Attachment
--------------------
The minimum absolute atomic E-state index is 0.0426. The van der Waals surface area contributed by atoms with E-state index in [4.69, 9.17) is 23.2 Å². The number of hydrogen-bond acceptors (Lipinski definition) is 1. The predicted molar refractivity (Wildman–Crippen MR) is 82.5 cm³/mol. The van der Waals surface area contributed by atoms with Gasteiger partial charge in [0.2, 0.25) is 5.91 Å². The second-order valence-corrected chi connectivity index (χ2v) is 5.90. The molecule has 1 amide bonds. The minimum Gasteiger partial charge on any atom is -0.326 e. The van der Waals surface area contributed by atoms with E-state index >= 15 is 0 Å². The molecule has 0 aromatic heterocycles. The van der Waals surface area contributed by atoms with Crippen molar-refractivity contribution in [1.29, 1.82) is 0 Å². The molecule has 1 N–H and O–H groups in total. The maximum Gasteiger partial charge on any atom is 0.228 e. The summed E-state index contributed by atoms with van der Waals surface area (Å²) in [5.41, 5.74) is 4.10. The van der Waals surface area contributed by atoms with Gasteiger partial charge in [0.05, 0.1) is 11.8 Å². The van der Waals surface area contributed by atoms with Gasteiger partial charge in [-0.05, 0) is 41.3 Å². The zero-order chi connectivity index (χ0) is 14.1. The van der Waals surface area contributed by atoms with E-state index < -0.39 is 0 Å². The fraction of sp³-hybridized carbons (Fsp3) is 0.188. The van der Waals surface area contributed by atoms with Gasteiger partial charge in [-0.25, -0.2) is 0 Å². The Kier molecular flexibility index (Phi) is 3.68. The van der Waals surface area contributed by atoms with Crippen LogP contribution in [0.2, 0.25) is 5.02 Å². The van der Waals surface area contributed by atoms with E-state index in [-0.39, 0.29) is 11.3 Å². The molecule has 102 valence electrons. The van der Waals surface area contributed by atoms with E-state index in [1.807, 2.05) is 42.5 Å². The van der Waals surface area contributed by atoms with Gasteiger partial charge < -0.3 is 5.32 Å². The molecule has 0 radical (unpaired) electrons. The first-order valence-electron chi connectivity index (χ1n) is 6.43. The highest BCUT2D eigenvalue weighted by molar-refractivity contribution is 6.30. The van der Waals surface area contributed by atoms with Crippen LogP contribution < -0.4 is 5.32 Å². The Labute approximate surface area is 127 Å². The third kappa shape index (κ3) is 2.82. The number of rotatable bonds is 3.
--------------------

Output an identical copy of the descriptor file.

The minimum absolute atomic E-state index is 0.0426. The van der Waals surface area contributed by atoms with E-state index in [4.69, 9.17) is 23.2 Å². The number of hydrogen-bond acceptors (Lipinski definition) is 1. The predicted molar refractivity (Wildman–Crippen MR) is 82.5 cm³/mol. The van der Waals surface area contributed by atoms with Gasteiger partial charge in [0.2, 0.25) is 5.91 Å². The second-order valence-corrected chi connectivity index (χ2v) is 5.90. The molecule has 1 amide bonds. The minimum Gasteiger partial charge on any atom is -0.326 e. The van der Waals surface area contributed by atoms with E-state index >= 15 is 0 Å². The molecule has 0 aromatic heterocycles. The van der Waals surface area contributed by atoms with Crippen molar-refractivity contribution in [1.29, 1.82) is 0 Å². The molecule has 1 N–H and O–H groups in total. The maximum Gasteiger partial charge on any atom is 0.228 e. The summed E-state index contributed by atoms with van der Waals surface area (Å²) in [5.41, 5.74) is 4.10. The van der Waals surface area contributed by atoms with Gasteiger partial charge in [0.05, 0.1) is 11.8 Å². The van der Waals surface area contributed by atoms with Gasteiger partial charge in [-0.05, 0) is 41.3 Å². The zero-order chi connectivity index (χ0) is 14.1. The van der Waals surface area contributed by atoms with E-state index < -0.39 is 0 Å². The fraction of sp³-hybridized carbons (Fsp3) is 0.188. The van der Waals surface area contributed by atoms with Gasteiger partial charge in [-0.25, -0.2) is 0 Å². The Kier molecular flexibility index (Phi) is 3.68. The van der Waals surface area contributed by atoms with Crippen LogP contribution in [0.2, 0.25) is 5.02 Å². The van der Waals surface area contributed by atoms with E-state index in [-0.39, 0.29) is 11.3 Å². The molecule has 102 valence electrons. The van der Waals surface area contributed by atoms with E-state index in [1.807, 2.05) is 42.5 Å². The van der Waals surface area contributed by atoms with Gasteiger partial charge < -0.3 is 5.32 Å². The molecule has 0 radical (unpaired) electrons. The first-order valence-electron chi connectivity index (χ1n) is 6.43. The highest BCUT2D eigenvalue weighted by molar-refractivity contribution is 6.30. The van der Waals surface area contributed by atoms with Crippen LogP contribution < -0.4 is 5.32 Å². The Labute approximate surface area is 127 Å². The third kappa shape index (κ3) is 2.82. The number of rotatable bonds is 3.